Sunday, February 24, 2008

Clinton and the youth vote

It was May of 2006 speaking to the Chamber of Commerce that Senator Hillary Clinton, 61, starkly displayed what seems ultimately to have become a fatal political vulnerability: a maternalistic disregard for young people verging on outright disdain. In that speech, Mrs. Clinton criticized young people for having a sense of entitlement after growing up in a "culture that has a premium on instant gratification."
"We have a lot of kids who don’t know what works means. They think work is a four-letter word."
Even her own daughter called her on that nonsense and Clinton back-pedaled frantically, but the mask had slipped and the damage was done. Young voters took note of a presumptive Presidential candidate scolding them for their 'laziness'.

And they didn't like what they saw.

Hillary seemed to realize that she'd done herself some damage and made efforts to address it. But then late last year the Clinton campaign took a page from the Republican voter suppression play book and attacked the voting rights of college students. When Barack Obama sent out a mailer encouraging college students in Iowa to participate in the Iowa Caucuses, an alarmed Clinton campaign struck back with fear mongering and a transparent attempt to sow division between older and younger voters.

Bill Clinton darkly warned Iowa college students born out of state to use their consciences to decide if they were really 'Iowans'. Hillary chimed in that "This is a process for Iowans. This needs to be all about Iowa, and people who live here, people who pay taxes here"

Never mind that the law is clear that such statements are entirely baseless. College students have every right to be politically involved where they go to school, despite repeated attempts to stop them across the country.

At the same time they were trying to shame away Obama's college age supporters from participating, the Clinton campaign began to ramp up their own efforts to entice college students into the process, at the very least a deeply conflicted mixed message. 'Look,' her campaign seemed to be saying, 'Were 'down' with the Facebook generation.' Which may help explain Facebook's plummeting popularity.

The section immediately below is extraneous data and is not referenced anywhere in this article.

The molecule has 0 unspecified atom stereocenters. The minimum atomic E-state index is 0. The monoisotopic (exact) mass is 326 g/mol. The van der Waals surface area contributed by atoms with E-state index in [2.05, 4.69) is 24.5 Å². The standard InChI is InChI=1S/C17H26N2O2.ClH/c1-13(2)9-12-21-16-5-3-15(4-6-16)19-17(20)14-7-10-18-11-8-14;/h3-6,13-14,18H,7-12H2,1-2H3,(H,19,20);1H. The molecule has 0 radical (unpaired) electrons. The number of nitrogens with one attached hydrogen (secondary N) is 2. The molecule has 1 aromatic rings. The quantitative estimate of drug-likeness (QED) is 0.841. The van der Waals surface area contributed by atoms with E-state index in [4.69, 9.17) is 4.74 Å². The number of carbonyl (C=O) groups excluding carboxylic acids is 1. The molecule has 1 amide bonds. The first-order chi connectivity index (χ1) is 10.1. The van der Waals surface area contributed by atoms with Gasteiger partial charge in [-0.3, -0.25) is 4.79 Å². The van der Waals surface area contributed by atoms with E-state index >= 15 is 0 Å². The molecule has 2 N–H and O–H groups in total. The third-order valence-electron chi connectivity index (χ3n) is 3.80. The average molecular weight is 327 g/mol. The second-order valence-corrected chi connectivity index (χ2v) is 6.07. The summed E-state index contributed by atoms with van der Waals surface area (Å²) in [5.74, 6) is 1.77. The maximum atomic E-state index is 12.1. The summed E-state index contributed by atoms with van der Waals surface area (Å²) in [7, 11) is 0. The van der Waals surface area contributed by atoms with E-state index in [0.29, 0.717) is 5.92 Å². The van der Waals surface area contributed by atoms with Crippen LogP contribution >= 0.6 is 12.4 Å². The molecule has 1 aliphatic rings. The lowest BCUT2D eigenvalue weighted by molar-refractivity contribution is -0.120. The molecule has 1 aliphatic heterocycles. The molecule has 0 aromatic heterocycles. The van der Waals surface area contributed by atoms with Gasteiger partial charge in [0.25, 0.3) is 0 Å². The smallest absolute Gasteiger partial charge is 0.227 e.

The consequences of these kind of tactics, statements and implicit attitudes to the Clinton campaign have been evident. Young people have surged to Obama on a massive scale. Not just, as some commentators have suggested, simply in response to his relative youth but also in reaction to a perceived condescension and hostility directed towards them from the Clinton camp.

There's a strong irony in the candidate representing the boomer generation that really put the power of youth politically and socially on the map being so completely abandoned by a new generation of young people.

Even in Hillary's often touted advantage with Latinos there's a generation gap with older members of the Latino community viewing the Clintons as long standing allies who've earned their support and younger Latinos who seem ready to move on to a new political generation.

The Clinton campaign seemed to take for granted that the youth vote this election would be as weak and absent as it has been in recent years. That it would be safe to condescend to youth without fear of political consequence.
"They're not a particularly reliable voting bloc and haven't been in the past. That doesn't mean you can't get them out, but it's a lot of work," said Drake University political science professor Arthur Sanders.
The Obama wave makes it clear that was a bad bet.

UPDATE: Arrogant, condescending horrorshow.

1 comment:

Steve Muhlberger said...

As a baby boomer myself, I ask you to remember how selfish that generation can be.

Remember GWB.

Popular Posts